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'Knowledge economy' just a vacuous notion
by Jane Kelsey,17 August 1999
On the eve of the Government's move towards a more active economic policy, JANE KELSEY suggests that the centrepiece, tertiary education, will need a great deal more than new rhetoric
Dialogue, NZ Herald, 17 August 1999
Two years ago the National Government unveiled its plans to corporatise the country's universities and polytechnics and force them to compete within a consumer-driven tertiary education marketplace.
Millions of dollars were wasted on developing a policy that those who under stood tertiary education knew was fundamentally flawed. Last month the Minister of Tertiary Education, Max Bradford announced that the proposed legislation will not proceed, effectively conceding that the market cannot be relied on to deliver tertiary education needs in the 21st century.
For opponents of the policy, this is a bitter-sweet victory. The mantra of the market has been replaced by the equally vacuous notion of the "knowledge economy." Ministerial speeches now insist that the country's future rests on bringing together education, science and industry.
Enterprise and innovation requires a more "activist market," with research driven by the needs of industry. Universities, they say, are producing too many lawyers and accountants and not enough scientists, technicians and engineers. There is no empirical analysis ministers construct their own evidence.
Some, such as former market evangelist Maurice Williamson, have become instant converts to the knowledge economy, even if it requires strategic intervention. A recent study tour of Ireland and Finland convinced him that New Zealand should follow their example and build the future economy on high-tech industry.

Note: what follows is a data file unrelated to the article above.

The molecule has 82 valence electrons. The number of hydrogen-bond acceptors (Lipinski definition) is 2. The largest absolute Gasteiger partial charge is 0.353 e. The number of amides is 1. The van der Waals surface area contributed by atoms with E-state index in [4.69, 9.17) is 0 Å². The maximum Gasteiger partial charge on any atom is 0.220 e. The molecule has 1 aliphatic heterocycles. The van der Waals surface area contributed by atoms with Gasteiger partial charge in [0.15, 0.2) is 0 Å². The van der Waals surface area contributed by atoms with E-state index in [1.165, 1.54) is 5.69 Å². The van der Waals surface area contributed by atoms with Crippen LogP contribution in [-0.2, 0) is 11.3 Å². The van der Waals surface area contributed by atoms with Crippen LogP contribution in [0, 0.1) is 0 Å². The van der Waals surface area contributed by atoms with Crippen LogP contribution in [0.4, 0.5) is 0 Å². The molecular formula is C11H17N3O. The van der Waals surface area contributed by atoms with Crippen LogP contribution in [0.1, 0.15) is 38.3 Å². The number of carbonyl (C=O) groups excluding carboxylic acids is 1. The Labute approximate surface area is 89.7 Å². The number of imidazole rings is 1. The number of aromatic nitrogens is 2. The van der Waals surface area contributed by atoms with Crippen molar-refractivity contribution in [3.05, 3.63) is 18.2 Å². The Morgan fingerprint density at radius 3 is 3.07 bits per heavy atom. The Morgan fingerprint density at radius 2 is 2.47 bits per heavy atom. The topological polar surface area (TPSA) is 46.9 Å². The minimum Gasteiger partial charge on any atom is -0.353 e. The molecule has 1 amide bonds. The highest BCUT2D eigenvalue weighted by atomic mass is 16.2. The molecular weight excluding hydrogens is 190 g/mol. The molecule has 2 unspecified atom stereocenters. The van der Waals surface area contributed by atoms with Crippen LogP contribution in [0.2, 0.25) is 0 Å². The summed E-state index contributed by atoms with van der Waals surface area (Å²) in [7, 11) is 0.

But transplanting policies from one economic, social, geographic and cultural context to another is simplistic. Ireland's economic strategy is centrally planned, with consultation under way between Government and social partners on a National Plan for 2000-2006. It is backed by substantial subsidies from the European Union.
Finland's economic miracle depends on the success of Nokia, which contributes 56 per cent of the value of the Helsinki Stock Exchange.
Their tertiary education policies contrast starkly with our Government policy. Both countries emphasise public provision and the role of universities in promoting socio-economic development. Finland has never charged tertiary students fees; Ireland cites the abolition of undergraduate fees several years ago as a major factor in its economic success.
Local and central government provides over 90 per cent of funding for Ireland's tertiary institutions; in New Zealand it is under 75 per cent and declining. Finland maintains a system of cooperative planning among the universities, while university governance draws heavily on academics' expertise.
By contrast, National sought to purge such "vested interests" from the university councils and increase Government control to monitor the growing financial risk. However, Finland's funding priority for science and technology has forced cuts to programmes and staff in social sciences and humanities a risk also highlighted by the Irish vice-chancellors.